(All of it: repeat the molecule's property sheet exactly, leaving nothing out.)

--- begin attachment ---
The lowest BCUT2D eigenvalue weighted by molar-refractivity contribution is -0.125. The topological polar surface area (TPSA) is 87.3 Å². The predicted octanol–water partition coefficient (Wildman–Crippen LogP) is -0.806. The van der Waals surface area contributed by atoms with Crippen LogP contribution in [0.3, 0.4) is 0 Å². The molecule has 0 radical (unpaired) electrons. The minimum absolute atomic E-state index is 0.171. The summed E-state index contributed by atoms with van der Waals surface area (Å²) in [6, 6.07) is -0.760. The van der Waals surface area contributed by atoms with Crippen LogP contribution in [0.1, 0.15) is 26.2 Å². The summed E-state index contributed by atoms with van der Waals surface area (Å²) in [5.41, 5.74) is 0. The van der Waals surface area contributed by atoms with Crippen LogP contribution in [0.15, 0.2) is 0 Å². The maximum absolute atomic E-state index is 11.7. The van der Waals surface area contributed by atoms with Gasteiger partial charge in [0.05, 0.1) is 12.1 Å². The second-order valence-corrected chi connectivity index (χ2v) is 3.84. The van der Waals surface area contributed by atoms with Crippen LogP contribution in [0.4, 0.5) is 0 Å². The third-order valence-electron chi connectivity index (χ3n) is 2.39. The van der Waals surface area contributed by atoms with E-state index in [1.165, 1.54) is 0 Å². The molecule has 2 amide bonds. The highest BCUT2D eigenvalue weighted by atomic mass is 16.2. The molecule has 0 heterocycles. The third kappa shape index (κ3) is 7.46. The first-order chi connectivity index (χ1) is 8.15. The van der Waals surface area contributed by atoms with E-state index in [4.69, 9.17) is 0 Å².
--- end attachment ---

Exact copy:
The lowest BCUT2D eigenvalue weighted by molar-refractivity contribution is -0.125. The topological polar surface area (TPSA) is 87.3 Å². The predicted octanol–water partition coefficient (Wildman–Crippen LogP) is -0.806. The van der Waals surface area contributed by atoms with Crippen LogP contribution in [0.3, 0.4) is 0 Å². The molecule has 0 radical (unpaired) electrons. The minimum absolute atomic E-state index is 0.171. The summed E-state index contributed by atoms with van der Waals surface area (Å²) in [6, 6.07) is -0.760. The van der Waals surface area contributed by atoms with Crippen LogP contribution in [0.1, 0.15) is 26.2 Å². The summed E-state index contributed by atoms with van der Waals surface area (Å²) in [5.41, 5.74) is 0. The van der Waals surface area contributed by atoms with Crippen LogP contribution in [0.15, 0.2) is 0 Å². The maximum absolute atomic E-state index is 11.7. The van der Waals surface area contributed by atoms with Gasteiger partial charge in [0.05, 0.1) is 12.1 Å². The second-order valence-corrected chi connectivity index (χ2v) is 3.84. The van der Waals surface area contributed by atoms with Crippen LogP contribution in [0.4, 0.5) is 0 Å². The third-order valence-electron chi connectivity index (χ3n) is 2.39. The van der Waals surface area contributed by atoms with E-state index in [1.165, 1.54) is 0 Å². The molecule has 2 amide bonds. The highest BCUT2D eigenvalue weighted by atomic mass is 16.2. The molecule has 0 heterocycles. The third kappa shape index (κ3) is 7.46. The first-order chi connectivity index (χ1) is 8.15. The van der Waals surface area contributed by atoms with E-state index in [4.69, 9.17) is 0 Å².